I didn't hate the trade when it happened and understood the reasoning behind it. It's tough to be too criticial of it when you look at in the context of timing. And in normal circumstances I would have been all for it. But in this case I didn't like it even at the time.

But this the reason you don't trade freaks. Josh Hamilton isn't just a good hitter, he's a freak of nature putting him into a category with few other members. I wouldn't have said the same about many players, but Hamilton was different. If we had a guy like Jay Bruce was right before he came up tearing through the minors, I wouldn't have objected. But I wanted to hold onto Hamilton.

I think it was someone else at the time on here that said it, but I thought it was dead on. The moral - don't trade freaks.

kaldaniels
08-04-2010, 01:35 PM
I didn't hate the trade when it happened and understood the reasoning behind it. It's tough to be too criticial of it when you look at in the context of timing. And in normal circumstances I would have been all for it. But in this case I didn't like it even at the time.

But this the reason you don't trade freaks. Josh Hamilton isn't just a good hitter, he's a freak of nature putting him into a category with few other members. I wouldn't have said the same about many players, but Hamilton was different. If we had a guy like Jay Bruce was right before he came up tearing through the minors, I wouldn't have objected. But I wanted to hold onto Hamilton.

I think it was someone else at the time on here that said it, but I thought it was dead on. The moral - don't trade freaks.

I'm NOT arguing with you, cause I get what you are saying...but am just hunting for your defintion of a "freak". Cause to me, Wily Mo was a freak.

bucksfan2
08-04-2010, 01:49 PM
I'm NOT arguing with you, cause I get what you are saying...but am just hunting for your defintion of a "freak". Cause to me, Wily Mo was a freak.

I would describe Wily Mo as toolsy and raw. Anyone who can put up a .922 OPS while not playing for years is a freak.

MWM
08-04-2010, 01:51 PM
I thought about WMP, as I thought he was a freak, too. But WMP was a freak just as far as a physical specimen. His baseball IQ was always very low. Hamilton was a freak of a different nature. His skills were freakish unlike WMPs, IMO. It's obviously very subjective and I don't claim any special discernment. I just looked at Hamilton and thought I was watching something unlike you see very often.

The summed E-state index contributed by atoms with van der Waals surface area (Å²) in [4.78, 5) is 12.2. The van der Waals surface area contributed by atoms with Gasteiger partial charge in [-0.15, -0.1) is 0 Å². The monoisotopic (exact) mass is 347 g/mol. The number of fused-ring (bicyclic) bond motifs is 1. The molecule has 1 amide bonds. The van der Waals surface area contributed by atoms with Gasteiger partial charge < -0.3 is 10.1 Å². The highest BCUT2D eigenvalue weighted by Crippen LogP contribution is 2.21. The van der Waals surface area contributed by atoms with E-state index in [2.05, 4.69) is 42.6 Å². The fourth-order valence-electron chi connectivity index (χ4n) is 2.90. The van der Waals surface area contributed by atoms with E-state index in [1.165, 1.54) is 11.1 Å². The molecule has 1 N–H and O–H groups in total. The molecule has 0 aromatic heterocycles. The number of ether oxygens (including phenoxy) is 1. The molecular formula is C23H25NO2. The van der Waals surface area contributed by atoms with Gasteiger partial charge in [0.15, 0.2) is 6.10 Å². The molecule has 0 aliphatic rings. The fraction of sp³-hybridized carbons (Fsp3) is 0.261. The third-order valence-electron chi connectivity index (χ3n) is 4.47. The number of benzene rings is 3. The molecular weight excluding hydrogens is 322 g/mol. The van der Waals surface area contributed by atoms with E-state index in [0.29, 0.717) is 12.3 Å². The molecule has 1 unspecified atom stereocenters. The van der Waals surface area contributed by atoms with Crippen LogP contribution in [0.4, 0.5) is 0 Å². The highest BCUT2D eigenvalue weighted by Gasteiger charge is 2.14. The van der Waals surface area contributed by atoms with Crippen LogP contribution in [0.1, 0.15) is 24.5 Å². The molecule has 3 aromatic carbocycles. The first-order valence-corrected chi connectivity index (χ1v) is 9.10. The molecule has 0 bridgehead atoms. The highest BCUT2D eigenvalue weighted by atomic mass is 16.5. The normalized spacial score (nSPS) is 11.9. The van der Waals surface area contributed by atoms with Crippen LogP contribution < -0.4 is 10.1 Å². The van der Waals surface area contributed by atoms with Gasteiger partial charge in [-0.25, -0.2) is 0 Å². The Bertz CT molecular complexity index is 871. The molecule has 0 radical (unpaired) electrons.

nemesis
08-04-2010, 03:34 PM
Since Texas may not be able to afford him going forward, would they be open to trade him at his peak value?

Say Bruce, Alonso and Joesph for him? Replaces Smoak, Replaces Hamilton, improves their bullpen.

HokieRed
08-04-2010, 03:47 PM
Since Texas may not be able to afford him going forward, would they be open to trade him at his peak value?

Say Bruce, Alonso and Joesph for him? Replaces Smoak, Replaces Hamilton, improves their bullpen.

Bruce replaces Hamilton?

TRF
08-04-2010, 03:51 PM
Since Texas may not be able to afford him going forward, would they be open to trade him at his peak value?

Say Bruce, Alonso and Joesph for him? Replaces Smoak, Replaces Hamilton, improves their bullpen.

no chance.

I was in Dallas this weekend. Billboards all over Arlington with his face on it. Hamilton jerseys everywhere. And if Cuban does win the bid, he'll be keeping Hamilton.

put it out of your mind... it ain't happening.

Dom Heffner
08-04-2010, 04:03 PM
If it was such a great deal, maybe Texas will take Volquez for him.

TRF
08-04-2010, 04:50 PM
If it was such a great deal, maybe Texas will take Volquez for him.

Well that's as shortsighted a POV as I've seen in a while.

It was a great deal, one the fit the needs of both teams at the time. Texas was pretty starved for OF offense. The Reds needed pitching.

And for all the "risk" surrounding Volquez, can we all remember that Hamilton is a drug addict. Not a recovering addict or former addict, he's an addict. And he'd be the first to say that. The day he stops being an addict is the day he draws his last breath. There was plenty of risk all around Hamilton. And what those drugs did to his body is not really known. He's been easy to get banged up, and most of his injuries are strains, not him slamming into a wall. It may very well be that his drug use has affected him in a way that has made his muscles more prone to pulls. Who knows? He really is uncharted territory.